Supportive care for patients with small cell lung cancer

Supportive care for patients with small cell lung cancer

Lung Cancer, 5 (1989) 319-324 Elsevier 319 LUNG ONI Supportive care for patients with small cell lung cancer W.K. Evans Ottaw Regional Cancer Cente...

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Lung Cancer, 5 (1989) 319-324 Elsevier



Supportive care for patients with small cell lung cancer W.K. Evans Ottaw Regional Cancer Center, Ontario Cancer Foundation, Ottoma (Canah) (Accepted 18 June 1989)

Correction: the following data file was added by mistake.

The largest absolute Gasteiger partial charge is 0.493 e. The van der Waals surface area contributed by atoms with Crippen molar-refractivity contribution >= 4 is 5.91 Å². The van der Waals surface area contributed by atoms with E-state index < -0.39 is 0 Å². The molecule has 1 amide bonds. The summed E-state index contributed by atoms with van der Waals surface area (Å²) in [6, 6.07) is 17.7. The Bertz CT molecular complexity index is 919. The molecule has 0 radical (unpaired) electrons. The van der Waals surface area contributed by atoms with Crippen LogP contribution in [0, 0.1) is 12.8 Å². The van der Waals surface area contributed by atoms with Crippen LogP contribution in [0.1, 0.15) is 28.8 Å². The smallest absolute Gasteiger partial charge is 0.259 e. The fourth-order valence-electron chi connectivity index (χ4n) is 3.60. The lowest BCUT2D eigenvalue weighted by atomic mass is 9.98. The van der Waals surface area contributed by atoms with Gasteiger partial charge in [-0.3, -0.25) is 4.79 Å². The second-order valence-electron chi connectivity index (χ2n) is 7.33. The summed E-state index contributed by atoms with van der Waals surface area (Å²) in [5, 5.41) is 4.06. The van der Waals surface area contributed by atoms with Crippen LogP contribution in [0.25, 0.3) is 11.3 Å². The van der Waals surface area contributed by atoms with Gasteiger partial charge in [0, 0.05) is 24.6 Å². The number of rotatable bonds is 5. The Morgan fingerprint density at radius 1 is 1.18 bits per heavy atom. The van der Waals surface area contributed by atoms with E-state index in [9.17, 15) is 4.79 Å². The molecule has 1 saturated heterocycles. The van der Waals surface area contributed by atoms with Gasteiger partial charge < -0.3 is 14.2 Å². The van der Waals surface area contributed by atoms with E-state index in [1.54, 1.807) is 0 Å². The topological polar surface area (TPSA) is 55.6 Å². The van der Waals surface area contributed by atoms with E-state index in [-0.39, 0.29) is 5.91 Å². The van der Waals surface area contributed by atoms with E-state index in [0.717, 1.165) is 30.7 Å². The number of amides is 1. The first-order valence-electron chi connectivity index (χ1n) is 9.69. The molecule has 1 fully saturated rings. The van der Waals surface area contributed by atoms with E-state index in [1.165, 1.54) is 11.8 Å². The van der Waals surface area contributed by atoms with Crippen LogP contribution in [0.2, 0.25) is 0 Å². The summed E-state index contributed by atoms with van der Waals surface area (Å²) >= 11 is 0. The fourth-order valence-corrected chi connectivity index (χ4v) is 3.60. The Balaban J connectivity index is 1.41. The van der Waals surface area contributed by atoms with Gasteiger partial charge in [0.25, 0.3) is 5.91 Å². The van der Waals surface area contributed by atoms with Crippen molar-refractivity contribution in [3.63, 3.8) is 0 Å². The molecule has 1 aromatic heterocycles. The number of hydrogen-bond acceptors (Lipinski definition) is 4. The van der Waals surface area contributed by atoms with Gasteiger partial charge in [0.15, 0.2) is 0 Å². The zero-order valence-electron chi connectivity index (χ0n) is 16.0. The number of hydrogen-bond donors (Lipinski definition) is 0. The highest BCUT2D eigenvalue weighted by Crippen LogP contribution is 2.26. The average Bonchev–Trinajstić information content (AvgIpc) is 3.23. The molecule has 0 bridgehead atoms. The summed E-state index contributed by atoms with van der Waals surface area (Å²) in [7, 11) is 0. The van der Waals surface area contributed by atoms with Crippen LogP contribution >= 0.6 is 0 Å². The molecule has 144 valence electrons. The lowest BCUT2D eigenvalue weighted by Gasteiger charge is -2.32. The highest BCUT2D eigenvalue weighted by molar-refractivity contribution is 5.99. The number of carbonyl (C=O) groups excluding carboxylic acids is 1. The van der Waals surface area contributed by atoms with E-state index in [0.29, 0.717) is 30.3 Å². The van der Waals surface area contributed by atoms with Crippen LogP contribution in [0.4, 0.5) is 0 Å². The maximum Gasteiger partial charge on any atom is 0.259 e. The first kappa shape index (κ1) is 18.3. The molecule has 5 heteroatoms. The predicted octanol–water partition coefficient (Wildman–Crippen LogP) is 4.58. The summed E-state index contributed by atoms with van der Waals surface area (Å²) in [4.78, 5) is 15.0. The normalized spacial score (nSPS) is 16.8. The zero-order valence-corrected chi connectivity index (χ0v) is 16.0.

Weight loss is frequently seen in patients with small cell carcinoma of the lung even when the tumour is small and there is no mechanical interference with the gastrointestinal tract [ 11. The use of increasingly aggressive chemotherapy drug regimens and combined modality programs increase the probability of weight loss and debility. These intensive programs can also produce severe and sometimes protracted myelosuppression with risk of intercurrent infections. This review will focus on these two aspects of supportive care: nutritional support and prophylaxis against infection. The etiology of cancer-related weight loss is likely multifactorial. Increased energy requirements, anorexia secondary to tumour-induced changes in taste, insulin resistance and other metabolic abnormalities and anorexia induced by psychological reactions to the disease likely all play a role in patients with small cell lung cancer. The frequency of weight loss in lung cancer (approximately 40-501 of patients) and its known negative impact on survival, led to several studies of intravenous nutritional support These studies, which administered the intravenous nutrients at the beginning of antineoplastic therapy, were given in the hope that they might increase response to therapy, improve survival and ameliorate toxicity [2,3]. As a result of encouraging preliminary observations, the Division of Cancer Treatment, National Cancer Institute organized a number of randomized controlled clinical trials in tumour types known to be responsive to chemotherapy, including small cell lung cancer. In the study of patients with SCLC mported by Clamon [4], 119 evaluable patients were randomized to receive either 28 days of intravenous hyperalimentation (IVH) or an ad lib oral diet. The IVH consisted of an amino acid mixture, hypertonic glucose and a lipid emulsion and the amount of calories and protein delivered was calculated to maximize nutritional repletion. The median survival time for patients with limited disease treated on the study was 18 months and for those with extensive disease, it was 11 months. However, there were no differences in the response rate or survival between the nutritionally supported group and the control group. In particular, IVH did not sigCorrespm&nce: W.K. Evans, Gttawa Regional C!sncm center. Ontario Cancer Foundation, 190 Melrose Ave.. Ottawa KlY 4K7. Canada. 0169-5002 / 89/$03.50 8 1989 Elsevier Science F’ublisheraB.V. (Biomedical Divisia~)